Maintaining Intimacy with a Hectic Life

intimacy_hecticlifeThis blog post was written by Recovery Help Now’s, Leslie Kolb, MSW.

How many times in the last week have you missed what your partner said because you were checking your email, responding to a text message, or browsing social media on your phone? Or how many times have you been talking to your partner and realized he or she had inadvertently tuned you out in favor of a technological device? How many times has your smart phone rung (or chirped, or dinged, or beeped) in the middle of sex? Did you answer it?

Our modern lifestyle is filled with technological devices that, although they often make communication more efficient, can make traditional forms of human connection more difficult. Talking face to face, or at the very least over the telephone, is often abandoned for more efficient texting or emailing. In business, this can be productive; in relationships, it can be destructive. In order to have true intimacy, we must be present with one another, both physically and emotionally.

So how can we create and maintain emotional and physical intimacy in the digital age? For starters, a big part of emotional intimacy is being able to share yourself—the deepest, darkest, scariest parts of yourself—and be accepted. Often times in the beginning of a relationship, we take the leap and do this regularly. It might feel scary, but the reward outweighs the risk. It feels exhilarating to know that someone understands you and accepts you as you are.

But then life happens, and let’s face it: our modern lives are nothing short of hectic. Work, kids, school, chores, activities, community, family… the list is virtually endless. The fact is, we get busy, and we ignore our relationships. A major factor in maintaining that intimacy you created when you started your relationship is to prioritize it. We have dozens of obligations vying for our attention at any given time, but it’s important to place enough value on your relationship that it can compete with your other daily responsibilities. Make time this week to try some of the following suggestions and see if you can increase the intimacy and connection in your relationship:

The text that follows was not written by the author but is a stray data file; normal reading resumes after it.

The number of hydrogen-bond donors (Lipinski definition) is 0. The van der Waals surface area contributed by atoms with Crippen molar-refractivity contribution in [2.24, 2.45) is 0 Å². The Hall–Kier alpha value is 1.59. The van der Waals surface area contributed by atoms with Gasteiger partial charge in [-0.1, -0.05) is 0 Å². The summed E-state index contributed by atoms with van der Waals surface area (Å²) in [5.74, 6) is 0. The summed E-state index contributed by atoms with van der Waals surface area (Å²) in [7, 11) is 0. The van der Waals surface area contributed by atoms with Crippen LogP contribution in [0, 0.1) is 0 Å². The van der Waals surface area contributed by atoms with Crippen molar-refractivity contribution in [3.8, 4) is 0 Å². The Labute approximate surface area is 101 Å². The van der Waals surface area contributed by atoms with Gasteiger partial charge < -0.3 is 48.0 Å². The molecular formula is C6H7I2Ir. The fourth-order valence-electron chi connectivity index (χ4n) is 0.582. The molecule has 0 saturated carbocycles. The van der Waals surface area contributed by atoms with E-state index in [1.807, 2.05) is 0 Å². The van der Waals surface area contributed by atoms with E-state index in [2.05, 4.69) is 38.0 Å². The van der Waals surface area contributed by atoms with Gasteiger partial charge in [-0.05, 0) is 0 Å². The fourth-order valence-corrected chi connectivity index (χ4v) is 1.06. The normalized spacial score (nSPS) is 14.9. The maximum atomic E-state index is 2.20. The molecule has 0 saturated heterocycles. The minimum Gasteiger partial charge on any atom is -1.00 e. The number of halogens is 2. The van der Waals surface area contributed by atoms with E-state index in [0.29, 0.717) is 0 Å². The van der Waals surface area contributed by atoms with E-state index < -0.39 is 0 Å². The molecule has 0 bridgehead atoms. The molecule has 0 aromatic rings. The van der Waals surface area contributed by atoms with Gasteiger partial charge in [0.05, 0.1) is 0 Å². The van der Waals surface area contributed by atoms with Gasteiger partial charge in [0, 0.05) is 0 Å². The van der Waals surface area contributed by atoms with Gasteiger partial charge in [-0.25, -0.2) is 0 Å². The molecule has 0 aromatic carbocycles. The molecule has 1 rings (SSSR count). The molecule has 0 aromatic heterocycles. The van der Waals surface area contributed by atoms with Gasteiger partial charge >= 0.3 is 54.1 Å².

a) Forget the digital multitasking when you are spending time together. Yes, there are extenuating circumstances—the babysitter might call, you have a looming deadline at work, a family member is ill and may need you. But on a normal night with no outstanding need to be dialed in, put it away. Keep the TV off, turn the music low, and focus on one another, even if only for a few minutes. Ask how your partner’s day went, and listen to the answer. You might be surprised at how good it feels to just download your feelings from the day and allow your partner to support you in that.

b) Take another few minutes at night, before you sleep, to reconnect emotionally and physically. Lay close together, snuggle, and talk. Intimacy doesn’t have to be about sex, and nonsexual physical closeness creates a sense of nonverbal intimacy. Talk more about your days, or the goal you’ve set for yourself and how you feel about working toward it. Talk about your relationship goals. Find a reason to be grateful your partner is in your life today. The quiet of the evening and the calm that comes before bedtime can help you realign with each other and attune to one another’s feelings.

c) Plan a regular date night. A date night can look different for every couple. Maybe you put the kids to bed early and share dessert together. If you can afford a babysitter or are lucky enough to have doting grandparents to help out, you can go out for dinner or ice cream. Either way, it’s not where you are but what you do. Enjoy this time to focus on each other. Reminisce about how you met, the first time you said, “I love you,” or other parts of your love story. Remembering the shared experiences that brought you to this moment can energize your relationship and reaffirm that you each have a partner who sees you, hears you, and accepts you.

d) Have sex, even if you have to schedule it. When it comes to sex, all relationships ebb and flow. But if you find you’re too busy or tired or stressed to be sexual with your partner, set a time to do so. It might not sound romantic, but you might be surprised at how much you look forward to your “appointment.” Sex is important because it helps us reconnect in a different way than talking. Having an orgasm with your partner present can increase vulnerability and closeness. And remember, sex doesn’t have to mean intercourse. Sexual behavior is intimate in itself, no matter what form it’s in.

It can be difficult in today’s world to slow down, breathe, and just be with each other. But even if you start with just one of the above suggestions, you might find that the intimacy in your relationship is revitalized and strengthened.

Elana Clark-Faler
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